In probability theory and statistics, variance is the expectation of the squared deviation of a random variable from its population mean or sample mean. Variance is a measure of dispersion, meaning it is a measure of how far a set of numbers is spread out from their average value. Variance has a central role in statistics, where some ideas that use it include descriptive statistics, statistical inference, hypothesis testing, goodness of fit, and Monte Carlo sampling. Variance is an important tool in the sciences, where statistical analysis of data is common. The variance is the square of the standard deviation, the second central moment of a distribution, and the covariance of the random variable with itself, and it is often represented by σ 2 {\displaystyle \sigma ^{2}} , s 2 {\displaystyle s^{2}} , Var ⁡ ( X ) {\displaystyle \operatorname {Var} (X)} , V ( X ) {\displaystyle V(X)} , or V ( X ) {\displaystyle \mathbb {V} (X)} .An advantage of variance as a measure of dispersion is that it is more amenable to algebraic manipulation than other measures of dispersion such as the expected absolute deviation; for example, the variance of a sum of uncorrelated random variables is equal to the sum of their variances. A disadvantage of the variance for practical applications is that, unlike the standard deviation, its units differ from the random variable, which is why the standard deviation is more commonly reported as a measure of dispersion once the calculation is finished. There are two distinct concepts that are both called "variance". One, as discussed above, is part of a theoretical probability distribution and is defined by an equation. The other variance is a characteristic of a set of observations. When variance is calculated from observations, those observations are typically measured from a real world system. If all possible observations of the system are present then the calculated variance is called the population variance. Normally, however, only a subset is available, and the variance calculated from this is called the sample variance. The variance calculated from a sample is considered an estimate of the full population variance. There are multiple ways to calculate an estimate of the population variance, as discussed in the section below. The two kinds of variance are closely related. To see how, consider that a theoretical probability distribution can be used as a generator of hypothetical observations. If an infinite number of observations are generated using a distribution, then the sample variance calculated from that infinite set will match the value calculated using the distribution's equation for variance.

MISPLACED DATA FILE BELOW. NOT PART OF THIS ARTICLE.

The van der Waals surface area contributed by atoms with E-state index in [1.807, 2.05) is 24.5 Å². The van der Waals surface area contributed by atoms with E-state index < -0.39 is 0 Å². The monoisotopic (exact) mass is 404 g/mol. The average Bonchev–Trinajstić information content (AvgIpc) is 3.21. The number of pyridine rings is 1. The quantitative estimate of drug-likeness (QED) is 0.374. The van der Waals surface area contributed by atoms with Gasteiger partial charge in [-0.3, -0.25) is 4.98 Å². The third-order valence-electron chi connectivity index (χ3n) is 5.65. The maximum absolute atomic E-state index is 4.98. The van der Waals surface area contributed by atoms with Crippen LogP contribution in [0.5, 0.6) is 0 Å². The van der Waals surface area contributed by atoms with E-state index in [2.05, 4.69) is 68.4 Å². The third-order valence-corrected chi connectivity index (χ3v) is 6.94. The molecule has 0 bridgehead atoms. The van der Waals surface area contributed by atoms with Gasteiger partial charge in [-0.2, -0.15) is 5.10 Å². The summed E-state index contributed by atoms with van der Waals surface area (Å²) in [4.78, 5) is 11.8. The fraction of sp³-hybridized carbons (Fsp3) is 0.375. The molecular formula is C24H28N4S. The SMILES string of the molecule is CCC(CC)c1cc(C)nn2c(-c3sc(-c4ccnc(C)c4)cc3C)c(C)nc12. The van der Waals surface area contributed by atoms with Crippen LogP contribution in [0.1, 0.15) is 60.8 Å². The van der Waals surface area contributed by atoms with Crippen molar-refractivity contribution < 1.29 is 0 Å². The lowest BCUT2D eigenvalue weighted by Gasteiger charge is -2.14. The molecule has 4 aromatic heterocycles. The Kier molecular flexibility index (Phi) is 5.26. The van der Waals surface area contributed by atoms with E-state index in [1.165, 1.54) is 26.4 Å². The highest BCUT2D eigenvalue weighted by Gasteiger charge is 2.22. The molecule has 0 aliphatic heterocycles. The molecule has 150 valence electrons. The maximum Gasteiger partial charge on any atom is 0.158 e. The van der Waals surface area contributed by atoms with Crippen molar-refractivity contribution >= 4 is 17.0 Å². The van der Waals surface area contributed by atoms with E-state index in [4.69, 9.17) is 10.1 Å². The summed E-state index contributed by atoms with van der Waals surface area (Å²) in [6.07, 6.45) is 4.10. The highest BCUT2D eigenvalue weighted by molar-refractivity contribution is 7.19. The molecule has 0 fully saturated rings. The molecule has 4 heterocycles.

1. variance

    Variance is a statistical measurement that represents how much a set of observations differ from each other. More specifically, it is the average of the squared differences from the mean, providing a measure of the data's spread or dispersion. In other words, the greater the variance, the more scattered the data points are.